The Cornish shores of Plymouth Sound

A walk around the Mount Edgcumbe estate on the shores of Plymouth Sound.


Mount Edgcumbe


7.5 miles (12.1kms)

328ft (100m)

About the walk

The Mount Edgcumbe Country Park is a green oasis that flies in the face of Plymouth’s crowded waterfront opposite. The two are separated by the Narrows, a few hundred yards of the ‘Hamoaze’, the estuary formed by the rivers Tavy, Lynher and Tamar. Mount Edgcumbe stands on the Cornish side of the river, although it was not always ‘Cornish’. In Anglo-Saxon times Devon extended across the estuary as far as Kingsand, the halfway point in this walk. Today, however, Mount Edgcumbe and its waterfront settlement of Cremyll are emphatically Cornish. They stand on the most easterly extension of the Rame Peninsula, known with ironic pride by local people as the ‘Forgotten Corner’. In truth Rame is one of the loveliest parts of the southwest, let alone of Cornwall, and this walk takes you round the shores of the inner estuary, and then over the spine of the eastern peninsula to Kingsand, before returning to Cremyll along the open shores of Plymouth Sound.


The first section of the route takes you to peaceful Empacombe, where there is a tiny harbour contained within a crescent-shaped quay. It was here, from 1706–1709, that workshops servicing the building of the famous Eddystone Lighthouse were located. Behind the harbour is the Gothic façade of Empacombe House. The path follows the wooded shoreline of the tidal basin known as Millbrook Lake, then climbs steeply inland to reach Maker Church on the highest point of the peninsula. From here you wander through tiny fields to reach a track that leads in a long sweeping descent to the village of Kingsand.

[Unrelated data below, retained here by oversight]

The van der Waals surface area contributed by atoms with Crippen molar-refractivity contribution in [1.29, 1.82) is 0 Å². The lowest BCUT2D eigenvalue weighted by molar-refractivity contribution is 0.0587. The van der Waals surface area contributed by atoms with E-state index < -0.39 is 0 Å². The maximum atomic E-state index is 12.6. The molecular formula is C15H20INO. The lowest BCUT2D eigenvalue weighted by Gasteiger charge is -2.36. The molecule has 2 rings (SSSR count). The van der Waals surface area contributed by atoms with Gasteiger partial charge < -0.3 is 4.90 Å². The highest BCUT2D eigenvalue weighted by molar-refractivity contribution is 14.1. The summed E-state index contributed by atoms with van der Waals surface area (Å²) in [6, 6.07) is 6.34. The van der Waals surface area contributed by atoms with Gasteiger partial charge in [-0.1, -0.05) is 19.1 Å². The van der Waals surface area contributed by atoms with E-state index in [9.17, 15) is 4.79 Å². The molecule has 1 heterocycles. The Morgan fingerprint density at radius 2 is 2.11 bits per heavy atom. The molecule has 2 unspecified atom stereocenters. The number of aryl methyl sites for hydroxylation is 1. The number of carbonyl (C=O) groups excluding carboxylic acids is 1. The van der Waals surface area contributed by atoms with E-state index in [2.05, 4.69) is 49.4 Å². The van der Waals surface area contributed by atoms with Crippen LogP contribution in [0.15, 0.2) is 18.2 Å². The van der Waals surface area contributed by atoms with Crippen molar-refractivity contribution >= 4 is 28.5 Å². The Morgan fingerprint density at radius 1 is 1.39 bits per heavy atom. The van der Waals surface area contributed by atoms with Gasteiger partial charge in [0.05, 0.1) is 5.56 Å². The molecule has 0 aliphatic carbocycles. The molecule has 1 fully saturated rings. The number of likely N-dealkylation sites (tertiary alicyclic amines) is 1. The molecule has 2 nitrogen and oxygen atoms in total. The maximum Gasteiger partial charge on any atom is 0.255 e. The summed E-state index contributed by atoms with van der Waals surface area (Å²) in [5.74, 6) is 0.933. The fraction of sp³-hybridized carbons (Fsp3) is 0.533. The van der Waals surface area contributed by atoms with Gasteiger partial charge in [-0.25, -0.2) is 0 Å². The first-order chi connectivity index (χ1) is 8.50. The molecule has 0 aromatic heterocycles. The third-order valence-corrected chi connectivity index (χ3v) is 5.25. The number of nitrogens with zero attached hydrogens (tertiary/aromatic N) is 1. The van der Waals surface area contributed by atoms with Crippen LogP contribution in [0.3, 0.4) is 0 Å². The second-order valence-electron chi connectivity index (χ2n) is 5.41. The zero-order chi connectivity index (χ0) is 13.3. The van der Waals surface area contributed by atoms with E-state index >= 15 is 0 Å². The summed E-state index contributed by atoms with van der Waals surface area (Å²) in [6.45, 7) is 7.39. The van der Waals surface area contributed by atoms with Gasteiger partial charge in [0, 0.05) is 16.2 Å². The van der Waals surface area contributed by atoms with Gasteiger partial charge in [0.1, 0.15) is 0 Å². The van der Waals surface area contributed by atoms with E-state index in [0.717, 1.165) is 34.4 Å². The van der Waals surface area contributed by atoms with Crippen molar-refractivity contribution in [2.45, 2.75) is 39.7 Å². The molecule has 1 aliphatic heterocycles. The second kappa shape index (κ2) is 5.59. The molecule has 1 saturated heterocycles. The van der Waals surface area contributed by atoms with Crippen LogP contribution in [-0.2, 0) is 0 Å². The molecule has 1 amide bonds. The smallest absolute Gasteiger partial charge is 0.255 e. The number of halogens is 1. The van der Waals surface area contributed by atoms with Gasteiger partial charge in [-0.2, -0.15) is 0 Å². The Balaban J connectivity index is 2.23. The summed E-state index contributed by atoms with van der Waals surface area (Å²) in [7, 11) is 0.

Kingsand is a charming village, linked by the long and narrow Garrett Street to the equally charming Cawsand. These were successful smugglers’ havens during the 18th and early 19th centuries. In Garrett Street, opposite the Halfway House Inn, look for a sign on the wall indicating the old Cornwall–Devon border. The Cornish side of Plymouth Sound was incorporated into Anglo-Saxon territory in ad 705 to secure both banks of the estuary against Viking raids. Kingsand remained part of Devon until 1844. From Kingsand the route follows the coastal footpath along the shore of Plymouth Sound. Finally you reach the park environment that surrounds Mount Edgcumbe House, where you can visit the house if you wish and explore the lovely gardens.

Walk directions

Find an exit by the rear of the car park next to a ‘Have you paid and displayed?’ sign (making sure you have first paid and displayed). Turn left along a public footpath. After a few paces, turn right at a junction and follow the path alongside the tree-fringed creek to Empacombe.

At a surfaced lane, by a house, keep ahead and go down to Empacombe Quay. Turn left beyond the low wall (dogs on leads) and walk along the grass, skirting the edge of the small harbour to reach a stone stile on to a wooded path. Continue round Palmer Point and onto a public road.